Ultimate Fighting Championship (UFC) Bantamweight finishers Amanda Nunes and Valentina Shevchenko will throw down this Saturday (March 5, 2016) at UFC 196 inside MGM Grand Garden Arena in Las Vegas, Nevada.
Winning four of her five Octagon fights, Nunes has been looking like a killer. "Lioness" has finished each of those wins inside the first round, making it a habit to blitz through her foes and ignore their attempts to defend.
Shevchenko is one of the most credentialed strikers in women's MMA, as she has a deep background in Muay Thai. That skill allowed her to pull off a major upset in her short-notice debut, and she's now looking to build that win into a title run.
Let's take a look at the keys to victory for each fighter:
Key Wins: Sara McMann (UFC Fight Night 73), Germaine de Randamie (UFC Fight for the Troops 3), Shayna Baszler (UFC Fight Night 62)
Key Losses: Cat Zingano (UFC 178), Sarah D'Alelio (Invicta FC 4), Alexis Davis (Strikeforce: Barnett vs Kharitonov)
Keys to Victory: Nunes is a very dominant and overwhelming fighter. Unlike many of her peers, Nunes is capable of quickly finishing the fight via TKO or submission, and she takes advantage of that physicality by smashing her opponents immediately.
Frankly, that's the best path to success opposite Shevchenko.
Judging by Shevchenko's last performance and background, Nunes does not have the technical skill to outwork Shevchenko for a long period of time. Besides, Nunes' conditioning has never been her best aspect, as she either finishes early or goes on to lose.
It's all or nothing for "Lioness."
Luckily, that may just work here. Shevchenko showed herself to be more than willing to fight in the clinch, and that's an area in which Nunes thrives. If the Brazilian is able to force her opponent to the mat -- something she's done with reasonably consistency in the early portions of her fights -- Nunes is in great position to finish or do serious damage.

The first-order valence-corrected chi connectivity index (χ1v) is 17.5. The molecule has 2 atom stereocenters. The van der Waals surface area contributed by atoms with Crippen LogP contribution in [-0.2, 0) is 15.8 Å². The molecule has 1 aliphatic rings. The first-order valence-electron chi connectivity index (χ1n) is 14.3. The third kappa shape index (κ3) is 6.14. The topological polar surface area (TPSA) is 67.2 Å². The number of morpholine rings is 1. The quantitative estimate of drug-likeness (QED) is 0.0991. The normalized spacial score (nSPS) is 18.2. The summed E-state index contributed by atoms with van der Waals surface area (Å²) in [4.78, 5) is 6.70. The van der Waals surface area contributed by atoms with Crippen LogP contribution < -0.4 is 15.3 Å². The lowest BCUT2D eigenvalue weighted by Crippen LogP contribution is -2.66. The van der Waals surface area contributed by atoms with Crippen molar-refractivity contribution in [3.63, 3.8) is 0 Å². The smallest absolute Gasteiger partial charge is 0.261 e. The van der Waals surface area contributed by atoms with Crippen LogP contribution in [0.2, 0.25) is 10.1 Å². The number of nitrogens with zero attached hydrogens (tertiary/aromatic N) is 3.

Shevchenko may have all the experience on the feet and in clinch exchanges, but it's pretty unlikely she's also defensively skilled enough from her back to survive Nunes. If Nunes can land an early takedown and work into a dominant position, another quick finish seems rather likely.
Key Wins: Sarah Kaufman (UFC on FOX 17), Jan Finney (LFC 39)
Key Losses: Liz Carmouche (C3 Fights)
Keys to Victory: Shevchenko is a former kickboxing and Muay Thai champion who's been training in martial arts since childhood. Despite having nearly 60 fights in those arts and a dozen in professional MMA, Shevchenko is still just 27 years old.
She's also finished nine of her victories.
In this bout, Shevchenko needs to make the most of all her experience. In her days as a kickboxer, she surely faced an opponent who started quick, was dangerous, and then faded. Since Shevchenko only lost two of her 58 total fights, it's also a pretty safe bet that she beat that opponent.
Basically, the key here for Shevchenko is to remain calm and stay defensively tight. That doesn't mean stay in a shell, as Shevchenko should look to use her kicks to keep Nunes away or her clinch work to nullify Nunes' attempts to swing heavy.
As long as Shevchenko avoids taking any major risks -- such as looking for a head and arm throw in the clinch early on -- she should be able to stay off her back and avoid her foe's haymakers. Before long, Nunes will begin to slow down, and Shevchenko will have the opportunity to take over.
Bottom Line: With Ronda Rousey out for an unknown length of time, this fight could likely determine the next challenger to the title.
Such an aggressive finisher like Nunes is fairly rare for the women's Bantamweight division, and it helps her stand out. A win here only makes it three in a row for the Brazilian, but three straight finishes -- and Nunes only wins via finish -- is likely enough to earn Nunes a title opportunity.
However, another setback does slow those hopes. Nunes finally overcame the hill of beating a true top 10 fighter in her last performance, but she's lost her other opportunities. If she continues to come up short in bouts like this one, it may show that her game simply won't find consistent success at this level.
Shevchenko looked incredible in her debut. On eight days notice, she utterly picked apart and controlled one of the division's top fighters and veterans. If she can follow that up with another strong performance, there's no doubt that "Bullet" is a title contender.
At the same time, Shevchenko is still something of an unknown quality. If she comes up short here, it may reveal a weakness to her game that we don't yet know of, which could affect her status as a potential title challenger.
At UFC 196, Amanda Nunes and Valentina Shevchenko will open the main card in a pivotal battle. Which woman will have her hand raised?